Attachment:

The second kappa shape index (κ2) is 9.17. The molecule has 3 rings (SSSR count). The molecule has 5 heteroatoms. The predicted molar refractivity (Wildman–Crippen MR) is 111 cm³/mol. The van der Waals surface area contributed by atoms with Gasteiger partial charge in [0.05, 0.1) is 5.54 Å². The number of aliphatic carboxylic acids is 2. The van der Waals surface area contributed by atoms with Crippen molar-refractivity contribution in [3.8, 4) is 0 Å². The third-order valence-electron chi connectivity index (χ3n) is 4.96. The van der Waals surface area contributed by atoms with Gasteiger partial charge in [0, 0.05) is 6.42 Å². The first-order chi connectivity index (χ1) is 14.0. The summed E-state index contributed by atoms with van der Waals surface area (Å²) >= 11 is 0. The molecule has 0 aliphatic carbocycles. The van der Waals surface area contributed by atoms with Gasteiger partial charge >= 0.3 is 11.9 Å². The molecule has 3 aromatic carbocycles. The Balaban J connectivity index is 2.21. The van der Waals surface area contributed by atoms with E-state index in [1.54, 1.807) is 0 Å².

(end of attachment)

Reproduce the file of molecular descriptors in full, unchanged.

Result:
The second kappa shape index (κ2) is 9.17. The molecule has 3 rings (SSSR count). The molecule has 5 heteroatoms. The predicted molar refractivity (Wildman–Crippen MR) is 111 cm³/mol. The van der Waals surface area contributed by atoms with Gasteiger partial charge in [0.05, 0.1) is 5.54 Å². The number of aliphatic carboxylic acids is 2. The van der Waals surface area contributed by atoms with Crippen molar-refractivity contribution in [3.8, 4) is 0 Å². The third-order valence-electron chi connectivity index (χ3n) is 4.96. The van der Waals surface area contributed by atoms with Gasteiger partial charge in [0, 0.05) is 6.42 Å². The first-order chi connectivity index (χ1) is 14.0. The summed E-state index contributed by atoms with van der Waals surface area (Å²) >= 11 is 0. The molecule has 0 aliphatic carbocycles. The van der Waals surface area contributed by atoms with Gasteiger partial charge >= 0.3 is 11.9 Å². The molecule has 3 aromatic carbocycles. The Balaban J connectivity index is 2.21. The van der Waals surface area contributed by atoms with E-state index in [1.54, 1.807) is 0 Å².